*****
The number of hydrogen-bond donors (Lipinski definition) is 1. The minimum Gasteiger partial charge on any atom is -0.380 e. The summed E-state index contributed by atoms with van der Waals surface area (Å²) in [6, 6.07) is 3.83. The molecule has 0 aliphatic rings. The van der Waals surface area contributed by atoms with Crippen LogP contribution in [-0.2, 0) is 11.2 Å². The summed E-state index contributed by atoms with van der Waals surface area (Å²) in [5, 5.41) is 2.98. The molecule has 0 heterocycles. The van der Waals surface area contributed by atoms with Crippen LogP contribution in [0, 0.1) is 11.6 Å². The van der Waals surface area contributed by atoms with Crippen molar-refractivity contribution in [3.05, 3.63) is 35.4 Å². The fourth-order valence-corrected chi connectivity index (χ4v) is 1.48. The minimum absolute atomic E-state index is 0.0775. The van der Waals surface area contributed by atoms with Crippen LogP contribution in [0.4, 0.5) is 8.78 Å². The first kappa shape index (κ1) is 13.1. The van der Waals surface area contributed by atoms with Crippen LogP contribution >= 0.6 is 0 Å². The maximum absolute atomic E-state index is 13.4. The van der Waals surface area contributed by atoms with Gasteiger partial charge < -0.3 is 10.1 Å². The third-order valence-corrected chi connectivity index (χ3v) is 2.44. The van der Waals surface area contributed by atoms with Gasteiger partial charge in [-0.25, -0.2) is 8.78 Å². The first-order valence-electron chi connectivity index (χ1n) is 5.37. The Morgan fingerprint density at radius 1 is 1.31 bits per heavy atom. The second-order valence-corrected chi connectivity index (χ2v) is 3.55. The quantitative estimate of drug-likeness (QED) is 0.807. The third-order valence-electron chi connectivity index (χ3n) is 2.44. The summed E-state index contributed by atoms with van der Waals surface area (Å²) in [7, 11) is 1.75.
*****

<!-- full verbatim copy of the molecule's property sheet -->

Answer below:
The number of hydrogen-bond donors (Lipinski definition) is 1. The minimum Gasteiger partial charge on any atom is -0.380 e. The summed E-state index contributed by atoms with van der Waals surface area (Å²) in [6, 6.07) is 3.83. The molecule has 0 aliphatic rings. The van der Waals surface area contributed by atoms with Crippen LogP contribution in [-0.2, 0) is 11.2 Å². The summed E-state index contributed by atoms with van der Waals surface area (Å²) in [5, 5.41) is 2.98. The molecule has 0 heterocycles. The van der Waals surface area contributed by atoms with Crippen LogP contribution in [0, 0.1) is 11.6 Å². The van der Waals surface area contributed by atoms with Crippen molar-refractivity contribution in [3.05, 3.63) is 35.4 Å². The fourth-order valence-corrected chi connectivity index (χ4v) is 1.48. The minimum absolute atomic E-state index is 0.0775. The van der Waals surface area contributed by atoms with Crippen LogP contribution in [0.4, 0.5) is 8.78 Å². The first kappa shape index (κ1) is 13.1. The van der Waals surface area contributed by atoms with Crippen LogP contribution >= 0.6 is 0 Å². The maximum absolute atomic E-state index is 13.4. The van der Waals surface area contributed by atoms with Gasteiger partial charge < -0.3 is 10.1 Å². The third-order valence-corrected chi connectivity index (χ3v) is 2.44. The van der Waals surface area contributed by atoms with Gasteiger partial charge in [-0.25, -0.2) is 8.78 Å². The first-order valence-electron chi connectivity index (χ1n) is 5.37. The Morgan fingerprint density at radius 1 is 1.31 bits per heavy atom. The second-order valence-corrected chi connectivity index (χ2v) is 3.55. The quantitative estimate of drug-likeness (QED) is 0.807. The third-order valence-electron chi connectivity index (χ3n) is 2.44. The summed E-state index contributed by atoms with van der Waals surface area (Å²) in [7, 11) is 1.75.